The more I think about it, the more outraged I am that the Scottish Government and the Equality and Human Rights Commission (EHRC) would pay to ask fifty questions about discriminatory attitudes in the Scottish Social Attitudes (SSA) study and not once use the word 'bisexual' in them. Elsewhere in the same survey the Scottish Government also paid to ask four questions about 'minimum unit pricing'. So, four questions on the lowest price alcohol can be sold for in Scotland and none asking about bisexuality.
The Scottish Government claims that
No one should be denied opportunities because of age, disability, gender identity, race, religion or belief, or sexual orientation. This principle underpins all the work of the Scottish Government
.. but apparently prejudice against bisexuals is a bit less underpinning.
The 2010 SSA survey report does use the word, twice. The first is a reference to an EHCR report:
‘How fair is Britain?’ (EHRC, 2010) showed that some groups of people continue to be under-represented in the UK labour market and face particular barriers to accessing and maintaining employment. For example, in Britain as a whole:
Lesbian, gay and bisexual people are twice as likely to report experiencing unfair treatment, discrimination, bullying or harassment at work compared with other employees.
.. so the EHCR have no excuse for not going 'Oh, and ask about discrimination about bisexuals too'.
The other one is around the numbers of LGB people they found:
.. the proportions of respondents who identified as gay, lesbian or bisexual .. were too small to allow for statistically robust comparison of their views with those of others.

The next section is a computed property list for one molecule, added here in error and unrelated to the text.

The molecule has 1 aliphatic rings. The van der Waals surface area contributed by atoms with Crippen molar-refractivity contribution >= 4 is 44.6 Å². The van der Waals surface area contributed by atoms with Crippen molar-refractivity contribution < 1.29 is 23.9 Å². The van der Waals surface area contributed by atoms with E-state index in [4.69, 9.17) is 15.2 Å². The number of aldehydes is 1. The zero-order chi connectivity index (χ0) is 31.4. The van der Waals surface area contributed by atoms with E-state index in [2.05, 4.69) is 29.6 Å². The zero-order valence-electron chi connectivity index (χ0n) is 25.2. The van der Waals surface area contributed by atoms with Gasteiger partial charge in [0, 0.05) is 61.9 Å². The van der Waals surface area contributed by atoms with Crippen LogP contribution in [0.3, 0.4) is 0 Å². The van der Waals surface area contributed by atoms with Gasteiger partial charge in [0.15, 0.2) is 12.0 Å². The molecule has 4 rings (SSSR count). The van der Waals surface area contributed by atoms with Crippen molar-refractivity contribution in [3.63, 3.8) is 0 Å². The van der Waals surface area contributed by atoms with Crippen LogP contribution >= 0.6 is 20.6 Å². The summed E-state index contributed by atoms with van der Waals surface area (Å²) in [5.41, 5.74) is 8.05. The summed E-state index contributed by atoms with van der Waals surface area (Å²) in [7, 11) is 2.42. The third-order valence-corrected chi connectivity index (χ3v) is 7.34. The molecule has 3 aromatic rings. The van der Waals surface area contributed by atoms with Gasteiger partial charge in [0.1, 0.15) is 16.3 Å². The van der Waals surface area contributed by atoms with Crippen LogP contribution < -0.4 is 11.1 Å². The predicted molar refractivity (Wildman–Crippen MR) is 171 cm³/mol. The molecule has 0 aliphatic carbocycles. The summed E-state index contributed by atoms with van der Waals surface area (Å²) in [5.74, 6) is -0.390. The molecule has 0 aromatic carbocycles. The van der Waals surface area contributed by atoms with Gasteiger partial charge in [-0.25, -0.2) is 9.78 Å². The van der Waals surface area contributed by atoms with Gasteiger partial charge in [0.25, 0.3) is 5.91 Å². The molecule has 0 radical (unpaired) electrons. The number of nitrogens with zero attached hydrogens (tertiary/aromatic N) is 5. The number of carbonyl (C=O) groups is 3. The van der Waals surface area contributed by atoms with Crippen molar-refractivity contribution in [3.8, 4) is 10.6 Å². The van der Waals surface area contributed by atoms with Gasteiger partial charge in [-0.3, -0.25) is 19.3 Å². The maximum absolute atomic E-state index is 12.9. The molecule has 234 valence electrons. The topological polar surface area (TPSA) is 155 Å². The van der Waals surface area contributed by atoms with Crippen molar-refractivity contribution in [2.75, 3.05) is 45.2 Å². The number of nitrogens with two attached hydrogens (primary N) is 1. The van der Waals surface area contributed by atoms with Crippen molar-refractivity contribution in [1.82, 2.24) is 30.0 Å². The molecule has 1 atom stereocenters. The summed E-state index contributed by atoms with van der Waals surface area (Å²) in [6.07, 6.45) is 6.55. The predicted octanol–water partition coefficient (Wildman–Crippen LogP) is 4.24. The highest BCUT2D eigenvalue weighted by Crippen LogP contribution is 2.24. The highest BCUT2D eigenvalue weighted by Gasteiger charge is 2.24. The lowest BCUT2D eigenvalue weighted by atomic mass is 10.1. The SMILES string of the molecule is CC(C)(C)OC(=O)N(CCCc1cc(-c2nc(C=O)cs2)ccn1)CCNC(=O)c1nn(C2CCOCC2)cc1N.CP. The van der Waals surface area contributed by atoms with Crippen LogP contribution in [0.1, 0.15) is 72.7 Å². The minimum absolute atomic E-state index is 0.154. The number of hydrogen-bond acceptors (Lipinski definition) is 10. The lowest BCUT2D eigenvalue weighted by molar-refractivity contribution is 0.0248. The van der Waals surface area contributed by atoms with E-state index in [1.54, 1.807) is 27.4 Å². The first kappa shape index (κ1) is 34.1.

Given that this is based on the answers to only one question around identity (the very last one in self-administered section, where all but two of the sexuality-related questions are):
27. Which of the following best describes how you think of yourself?
PLEASE TICK ONE BOX ONLY
.. obviously this will understate those who have, for example, a bisexual attraction or behaviour but not a bisexual identity. Or in other words, most bisexual people. Especially as people ticking 'other' are not asked to give what sexual identity they do have.
Almost incredibly, when the report gives the figures for those who know someone who is gay or lesbian, there's a note that the totals exclude
people who themselves identified as gay or lesbian.
So bisexual-identified people in the SSA 2010 are lumped together with people with a straight or 'other' sexual identity in relation to whether or not they know anyone who identifies as gay or lesbian. It would certainly be interesting to know how many bisexual-identified people don't, but…
There's the same note attached to the SSA 2015 figures for that, so presumably – the questionnaire used hasn't been published yet – the same identity question is asked there. (Bet it's the last one again too.)
This is what erasure looks like.